can help in providing support to efforts regarding problem solving. For people who have been working in a vacuum or on their own for too long, assistance from others can be an incredible source of new energy and hope. To plan and start initiatives that cover the entire community as to a range of issues of interest. • To develop and use political support for obtaining service and other benefits for the community. A united coalition can perform public advocacy of its goals far more successfully than different groups or individuals on their own. In addition, we should emphasise that a large coalition can successfully exert political pressure from all the community sectors and provide great political power. • To start long-term, permanent social changes. Real changes most frequently happen over a certain period of time during which people gain confidence, share ideas and overcome prejudices related to the community needs. A coalition, with its structure of cooperation between various groups or individuals and their focus on solving problems can alleviate and sometimes even speed up the process of changes in the community. There are often barriers in starting/establishing a coalition and it is therefore important they should be taken care of and anticipated because this will dictate the work on the coalition strengthening towards its success. These barriers are: • Prejudices. Organisations are often very sensitive regarding the sharing of their work, target population and especially funding. Part of the work related to a coalition establishment is persuading a certain number of organisations that, basically, by working together they all benefit and they will better realise common goals. • Bad history. The entire community, organisations or individuals can have bad experience related to joint work in the past or joint work is simply impossible. The new coalition should cope with such history before any real work is done. • Dominance of "professionals" or some other elite. Too often people with university degrees, local politicians, business leaders and others are in a rush to solve problems or "help the handicapped", avoiding to include the people touched by the proposed solution as well as other members of the community. Creating an atmosphere of participation and keeping a tight rein on those who believe they know everything is always especially significant when establishing a coalition. • Bad connections with the community. The first step should be the establishment of, up to then, non-existent connections between organisations that are somehow already involved with the problem and the community as a whole. • Minimal organisational capacity. It may be necessary to find a coordinator, one or more persons or organisations that will find the way to divide assignments as to the organising of new groups or the first meeting. • Funding. Difficulties in obtaining funding are a usual limitation. It is less usual for the funding already in possession to be a precondition for the coalition to go the wrong way or to demand quick reaction which will not be effective. New coalitions must be capable to provide funding from different sources and to take care of the type of resources required and received. • Failures in providing and building leadership in a coalition. Coalitions demand a highly specific form of partner leadership. If such type of leadership is not available or cannot be developed within the coalition, its existence is at risk. In such situations it is necessary to provide an outside facilitator and/or training on partner leadership in order to overcome the problem. • Perceived or actual costs of joint work surpass the benefits of many coalition members. The task here may be to find the way to increase the gain/benefit of individuals or oranisations in the coalition in order for the coalition to survive. If we realise the potential barriers to the forming of coalitions in our community, we can plan one and increase our odds for success. A great number of local development coalitions have formed NGOs, thus showing that one of their important focuses of interest and work is the social health of the community, that is, participation of all citizens and all interested social groups. Sources: • "Community ToolBox", University of Kansas • www.mapfornonprofits.org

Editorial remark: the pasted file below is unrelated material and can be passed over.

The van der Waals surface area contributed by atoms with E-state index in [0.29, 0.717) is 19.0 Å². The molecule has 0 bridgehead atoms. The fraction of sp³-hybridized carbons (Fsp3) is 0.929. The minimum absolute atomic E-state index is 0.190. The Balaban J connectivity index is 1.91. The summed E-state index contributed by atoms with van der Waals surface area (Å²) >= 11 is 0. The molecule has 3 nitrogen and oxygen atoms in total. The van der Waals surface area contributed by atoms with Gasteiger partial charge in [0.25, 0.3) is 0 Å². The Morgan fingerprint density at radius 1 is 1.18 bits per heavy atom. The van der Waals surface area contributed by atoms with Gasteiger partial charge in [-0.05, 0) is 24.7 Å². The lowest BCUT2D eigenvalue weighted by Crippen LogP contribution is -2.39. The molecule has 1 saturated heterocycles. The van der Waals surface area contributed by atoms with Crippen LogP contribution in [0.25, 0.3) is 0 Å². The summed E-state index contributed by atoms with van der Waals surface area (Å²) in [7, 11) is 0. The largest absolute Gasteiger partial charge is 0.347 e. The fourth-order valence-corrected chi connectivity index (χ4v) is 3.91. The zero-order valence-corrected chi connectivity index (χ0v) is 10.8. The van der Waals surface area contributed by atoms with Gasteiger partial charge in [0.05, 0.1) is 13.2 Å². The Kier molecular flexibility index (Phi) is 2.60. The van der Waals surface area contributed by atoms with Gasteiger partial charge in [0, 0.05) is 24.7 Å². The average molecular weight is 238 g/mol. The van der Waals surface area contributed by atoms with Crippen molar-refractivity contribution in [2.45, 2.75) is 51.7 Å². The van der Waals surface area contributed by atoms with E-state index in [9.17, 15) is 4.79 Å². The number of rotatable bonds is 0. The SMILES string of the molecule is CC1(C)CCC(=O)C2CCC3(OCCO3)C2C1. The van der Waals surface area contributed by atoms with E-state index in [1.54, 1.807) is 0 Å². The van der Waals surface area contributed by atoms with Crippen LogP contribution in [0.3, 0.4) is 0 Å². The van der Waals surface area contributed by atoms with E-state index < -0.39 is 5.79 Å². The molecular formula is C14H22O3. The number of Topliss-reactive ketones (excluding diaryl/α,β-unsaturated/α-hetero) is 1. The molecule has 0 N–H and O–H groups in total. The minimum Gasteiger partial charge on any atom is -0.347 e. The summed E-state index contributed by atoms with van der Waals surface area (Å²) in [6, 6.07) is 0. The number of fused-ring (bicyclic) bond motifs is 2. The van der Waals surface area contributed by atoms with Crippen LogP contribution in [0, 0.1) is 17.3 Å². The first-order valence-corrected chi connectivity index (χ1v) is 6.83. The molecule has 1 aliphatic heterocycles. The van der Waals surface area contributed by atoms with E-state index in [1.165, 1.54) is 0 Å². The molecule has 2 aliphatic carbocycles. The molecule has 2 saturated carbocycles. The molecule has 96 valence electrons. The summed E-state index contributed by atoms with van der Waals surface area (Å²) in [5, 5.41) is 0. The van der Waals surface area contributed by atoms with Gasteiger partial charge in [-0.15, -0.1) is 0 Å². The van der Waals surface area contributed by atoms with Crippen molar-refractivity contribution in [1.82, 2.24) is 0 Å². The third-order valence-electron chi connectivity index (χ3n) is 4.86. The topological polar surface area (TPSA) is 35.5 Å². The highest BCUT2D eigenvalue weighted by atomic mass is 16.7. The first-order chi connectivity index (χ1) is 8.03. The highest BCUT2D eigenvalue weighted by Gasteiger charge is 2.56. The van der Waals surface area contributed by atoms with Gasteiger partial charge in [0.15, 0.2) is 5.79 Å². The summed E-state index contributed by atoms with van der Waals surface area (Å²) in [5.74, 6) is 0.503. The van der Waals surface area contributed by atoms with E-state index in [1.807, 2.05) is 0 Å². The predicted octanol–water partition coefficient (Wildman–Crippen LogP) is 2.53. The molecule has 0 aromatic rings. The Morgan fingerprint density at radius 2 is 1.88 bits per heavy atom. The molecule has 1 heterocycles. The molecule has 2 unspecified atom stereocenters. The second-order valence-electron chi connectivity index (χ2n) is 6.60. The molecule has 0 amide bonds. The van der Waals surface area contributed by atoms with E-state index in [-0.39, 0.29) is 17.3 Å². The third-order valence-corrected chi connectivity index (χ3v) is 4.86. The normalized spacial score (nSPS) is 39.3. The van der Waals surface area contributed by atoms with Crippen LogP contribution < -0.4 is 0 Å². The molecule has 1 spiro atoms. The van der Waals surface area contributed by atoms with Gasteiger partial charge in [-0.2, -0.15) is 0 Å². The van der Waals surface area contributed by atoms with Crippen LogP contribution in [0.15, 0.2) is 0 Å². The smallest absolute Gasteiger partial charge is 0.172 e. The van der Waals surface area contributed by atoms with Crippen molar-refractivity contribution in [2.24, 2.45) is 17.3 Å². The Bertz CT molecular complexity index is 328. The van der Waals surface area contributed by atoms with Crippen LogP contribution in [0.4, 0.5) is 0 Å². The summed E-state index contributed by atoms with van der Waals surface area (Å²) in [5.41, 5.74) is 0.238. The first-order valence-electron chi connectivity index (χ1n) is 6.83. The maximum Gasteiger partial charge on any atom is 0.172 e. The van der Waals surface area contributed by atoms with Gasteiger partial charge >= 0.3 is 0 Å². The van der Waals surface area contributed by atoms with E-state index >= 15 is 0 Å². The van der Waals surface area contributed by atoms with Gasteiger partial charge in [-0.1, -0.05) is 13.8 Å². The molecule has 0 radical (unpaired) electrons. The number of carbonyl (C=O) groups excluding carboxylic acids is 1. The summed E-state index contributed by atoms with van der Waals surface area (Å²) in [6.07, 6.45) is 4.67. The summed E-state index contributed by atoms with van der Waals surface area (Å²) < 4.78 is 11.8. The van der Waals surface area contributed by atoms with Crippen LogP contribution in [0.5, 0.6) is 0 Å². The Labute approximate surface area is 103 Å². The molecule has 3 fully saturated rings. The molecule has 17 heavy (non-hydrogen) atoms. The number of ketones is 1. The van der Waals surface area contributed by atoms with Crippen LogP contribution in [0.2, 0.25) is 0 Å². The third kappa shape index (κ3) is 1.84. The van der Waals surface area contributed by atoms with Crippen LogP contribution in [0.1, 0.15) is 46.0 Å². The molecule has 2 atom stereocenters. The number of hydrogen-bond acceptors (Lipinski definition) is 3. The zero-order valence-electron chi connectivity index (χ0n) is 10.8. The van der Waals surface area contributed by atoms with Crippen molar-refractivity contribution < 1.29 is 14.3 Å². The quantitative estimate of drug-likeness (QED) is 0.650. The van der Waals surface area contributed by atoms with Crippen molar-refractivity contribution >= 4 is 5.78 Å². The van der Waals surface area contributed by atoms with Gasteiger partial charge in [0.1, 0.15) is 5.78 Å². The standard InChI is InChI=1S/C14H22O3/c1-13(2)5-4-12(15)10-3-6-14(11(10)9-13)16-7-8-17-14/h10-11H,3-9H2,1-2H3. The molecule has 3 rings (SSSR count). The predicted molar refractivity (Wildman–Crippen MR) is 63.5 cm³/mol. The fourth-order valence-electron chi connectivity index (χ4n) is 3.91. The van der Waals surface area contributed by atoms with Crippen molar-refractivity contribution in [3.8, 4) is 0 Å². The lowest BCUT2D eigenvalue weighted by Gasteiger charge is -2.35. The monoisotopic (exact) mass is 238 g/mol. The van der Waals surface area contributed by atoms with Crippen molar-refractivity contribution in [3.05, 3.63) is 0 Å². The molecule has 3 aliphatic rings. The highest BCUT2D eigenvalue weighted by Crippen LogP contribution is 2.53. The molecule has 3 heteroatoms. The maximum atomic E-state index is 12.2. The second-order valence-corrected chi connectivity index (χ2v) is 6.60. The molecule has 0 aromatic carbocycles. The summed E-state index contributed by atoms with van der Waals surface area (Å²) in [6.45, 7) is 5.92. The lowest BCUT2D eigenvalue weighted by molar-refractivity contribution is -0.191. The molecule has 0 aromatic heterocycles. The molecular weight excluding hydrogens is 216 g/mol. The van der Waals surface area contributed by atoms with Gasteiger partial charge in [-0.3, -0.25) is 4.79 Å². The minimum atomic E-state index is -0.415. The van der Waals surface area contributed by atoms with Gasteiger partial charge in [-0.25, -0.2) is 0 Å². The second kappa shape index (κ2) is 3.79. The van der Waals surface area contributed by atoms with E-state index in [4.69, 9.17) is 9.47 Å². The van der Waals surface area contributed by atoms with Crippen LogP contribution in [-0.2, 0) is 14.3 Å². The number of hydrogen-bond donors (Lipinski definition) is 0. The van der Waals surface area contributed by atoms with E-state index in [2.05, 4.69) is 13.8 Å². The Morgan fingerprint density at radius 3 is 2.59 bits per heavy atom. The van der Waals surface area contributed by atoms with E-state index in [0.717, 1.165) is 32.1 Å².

• To revitalise wisdom and energy of the group members who are trying to do too much on their own. A coalition


Non-Governmental Organisations And Local Community Development